Western Growers Takes Aim At Lost El Niño Water
Western Growers has launched a digital media campaign aimed at intensifying awareness among urban Californians about the water being lost to the sea this winter and the need for federal and state leaders to exert pressure on water system operators to capture and store those El Niño waters before they are lost.
With another blast of El Niño’s rains coming in, the fish agencies in charge of regulating the Sacramento Delta pumps must be challenged to immediately begin operating them at the maximum levels allowed under the Endangered Species Act.
Founded in 1926, the association represents growers of fresh produce in Arizona, California, and Colorado. The members and their workers provide half the nation’s fresh fruits, vegetables, and tree nuts, including nearly half of America’s fresh organic produce.
The centerpiece of the digital program is a two-minute video educating Californians on the amount of water currently being lost to the ocean and calling on them to leverage social media to demand action from Governor Jerry Brown, as well as Senators Dianne Feinstein and Barbara Boxer.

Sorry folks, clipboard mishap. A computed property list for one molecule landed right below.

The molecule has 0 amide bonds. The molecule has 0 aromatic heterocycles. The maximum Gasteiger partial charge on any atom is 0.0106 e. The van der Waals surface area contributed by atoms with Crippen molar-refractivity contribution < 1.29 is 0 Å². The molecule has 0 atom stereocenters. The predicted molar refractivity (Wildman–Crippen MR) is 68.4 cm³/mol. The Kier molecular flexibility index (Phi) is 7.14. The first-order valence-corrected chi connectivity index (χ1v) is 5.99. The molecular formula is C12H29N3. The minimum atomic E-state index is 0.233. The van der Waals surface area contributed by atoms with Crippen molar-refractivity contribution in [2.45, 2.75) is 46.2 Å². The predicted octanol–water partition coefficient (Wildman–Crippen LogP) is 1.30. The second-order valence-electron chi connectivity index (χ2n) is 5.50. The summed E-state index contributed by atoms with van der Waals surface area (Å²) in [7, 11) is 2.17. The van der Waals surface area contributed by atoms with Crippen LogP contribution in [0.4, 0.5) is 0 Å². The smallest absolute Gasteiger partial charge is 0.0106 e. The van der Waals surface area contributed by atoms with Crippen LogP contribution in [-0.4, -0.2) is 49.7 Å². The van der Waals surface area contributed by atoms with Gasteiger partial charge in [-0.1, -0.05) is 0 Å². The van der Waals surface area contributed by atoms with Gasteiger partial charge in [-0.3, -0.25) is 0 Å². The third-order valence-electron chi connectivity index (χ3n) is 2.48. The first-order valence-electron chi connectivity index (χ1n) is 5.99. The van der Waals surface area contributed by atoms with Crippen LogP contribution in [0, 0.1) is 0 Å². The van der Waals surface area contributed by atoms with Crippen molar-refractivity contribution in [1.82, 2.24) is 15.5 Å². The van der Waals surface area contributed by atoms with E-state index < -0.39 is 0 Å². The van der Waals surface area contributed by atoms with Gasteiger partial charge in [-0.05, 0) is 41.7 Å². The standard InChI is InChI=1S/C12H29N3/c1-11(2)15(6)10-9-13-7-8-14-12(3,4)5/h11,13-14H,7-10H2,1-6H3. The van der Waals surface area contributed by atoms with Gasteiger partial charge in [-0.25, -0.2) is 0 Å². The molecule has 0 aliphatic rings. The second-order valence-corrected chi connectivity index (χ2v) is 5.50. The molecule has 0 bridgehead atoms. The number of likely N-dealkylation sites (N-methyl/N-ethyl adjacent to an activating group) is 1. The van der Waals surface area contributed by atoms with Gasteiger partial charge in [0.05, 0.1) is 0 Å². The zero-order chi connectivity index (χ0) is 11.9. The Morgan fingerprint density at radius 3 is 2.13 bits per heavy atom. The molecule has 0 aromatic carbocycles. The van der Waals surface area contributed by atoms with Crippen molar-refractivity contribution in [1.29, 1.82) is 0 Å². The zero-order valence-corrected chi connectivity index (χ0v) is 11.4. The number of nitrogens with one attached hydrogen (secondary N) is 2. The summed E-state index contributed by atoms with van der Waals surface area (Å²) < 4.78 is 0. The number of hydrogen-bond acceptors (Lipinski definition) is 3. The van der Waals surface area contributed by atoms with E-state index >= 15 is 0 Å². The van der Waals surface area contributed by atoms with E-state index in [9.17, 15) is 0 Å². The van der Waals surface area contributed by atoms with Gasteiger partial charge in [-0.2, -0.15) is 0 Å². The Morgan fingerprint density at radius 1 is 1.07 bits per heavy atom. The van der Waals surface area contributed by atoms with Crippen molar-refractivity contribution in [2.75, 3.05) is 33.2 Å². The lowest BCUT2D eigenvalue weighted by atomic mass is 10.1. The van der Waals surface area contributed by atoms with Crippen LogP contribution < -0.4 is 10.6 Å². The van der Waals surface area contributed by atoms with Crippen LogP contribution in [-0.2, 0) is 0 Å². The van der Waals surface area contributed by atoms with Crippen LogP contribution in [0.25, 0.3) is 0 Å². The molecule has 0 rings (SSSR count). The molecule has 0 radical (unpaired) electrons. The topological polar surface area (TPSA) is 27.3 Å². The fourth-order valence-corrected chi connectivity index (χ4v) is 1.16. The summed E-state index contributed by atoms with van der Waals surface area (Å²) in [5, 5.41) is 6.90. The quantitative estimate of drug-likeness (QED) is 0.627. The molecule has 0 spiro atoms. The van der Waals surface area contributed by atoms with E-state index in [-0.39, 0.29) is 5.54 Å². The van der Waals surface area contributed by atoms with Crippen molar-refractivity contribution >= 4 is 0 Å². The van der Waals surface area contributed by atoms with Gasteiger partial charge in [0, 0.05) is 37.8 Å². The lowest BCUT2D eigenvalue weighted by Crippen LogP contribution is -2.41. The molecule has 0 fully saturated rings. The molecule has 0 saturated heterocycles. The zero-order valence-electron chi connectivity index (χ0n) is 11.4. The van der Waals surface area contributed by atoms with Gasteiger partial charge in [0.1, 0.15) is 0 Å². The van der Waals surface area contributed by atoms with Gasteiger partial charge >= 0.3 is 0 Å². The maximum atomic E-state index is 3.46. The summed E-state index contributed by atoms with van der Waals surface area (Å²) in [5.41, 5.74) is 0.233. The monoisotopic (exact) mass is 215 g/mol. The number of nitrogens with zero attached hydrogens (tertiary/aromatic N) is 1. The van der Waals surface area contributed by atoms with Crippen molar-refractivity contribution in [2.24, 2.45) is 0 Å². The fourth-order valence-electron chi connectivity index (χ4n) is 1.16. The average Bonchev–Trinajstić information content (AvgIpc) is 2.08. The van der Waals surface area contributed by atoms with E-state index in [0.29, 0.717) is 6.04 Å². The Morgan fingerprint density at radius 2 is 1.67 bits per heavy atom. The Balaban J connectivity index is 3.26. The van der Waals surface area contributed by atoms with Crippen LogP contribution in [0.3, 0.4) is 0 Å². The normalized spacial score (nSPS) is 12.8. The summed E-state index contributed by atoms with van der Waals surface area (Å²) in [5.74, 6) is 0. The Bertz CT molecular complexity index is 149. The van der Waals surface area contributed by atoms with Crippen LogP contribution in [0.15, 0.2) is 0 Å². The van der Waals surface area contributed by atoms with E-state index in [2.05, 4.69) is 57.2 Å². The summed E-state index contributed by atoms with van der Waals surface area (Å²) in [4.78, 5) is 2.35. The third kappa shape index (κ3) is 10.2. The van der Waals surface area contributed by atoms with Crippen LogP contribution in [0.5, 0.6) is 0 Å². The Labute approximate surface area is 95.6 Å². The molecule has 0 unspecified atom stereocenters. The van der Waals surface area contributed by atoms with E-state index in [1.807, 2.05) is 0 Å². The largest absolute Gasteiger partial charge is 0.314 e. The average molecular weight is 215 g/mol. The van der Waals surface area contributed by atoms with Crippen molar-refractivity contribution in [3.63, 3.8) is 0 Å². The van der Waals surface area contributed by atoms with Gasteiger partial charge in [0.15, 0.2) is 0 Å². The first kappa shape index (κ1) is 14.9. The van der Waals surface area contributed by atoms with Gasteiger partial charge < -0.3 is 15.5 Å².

Among other facts, the video states: “Three billion gallons of extra water are passing under the Golden Gate Bridge every single day. We’re not talking about water we need to protect fish or the environment. That water is already being accounted for. No, this is additional water that could be captured and stored for use by farms and cities.”
Over the course of the next 10 days, the video will be heavily promoted on Facebook and as premium pre-roll (commercials that run prior to news content).
Viewers of the video will be directed back to the new website where they can learn more about the drought and why we’re at risk of losing the potential benefits of El Niño.
A running counter at the top of the page aggregates in real time the amount of water that has escaped to sea since the beginning of the year. The number is quite staggering. At the time of this writing, over 210 billion gallons of water have been lost in 2016.
Page visitors will be prompted to get involved in the conversation by tweeting their thoughts using popular hashtags, including a new hashtag created specifically for this campaign: #lostCAwater.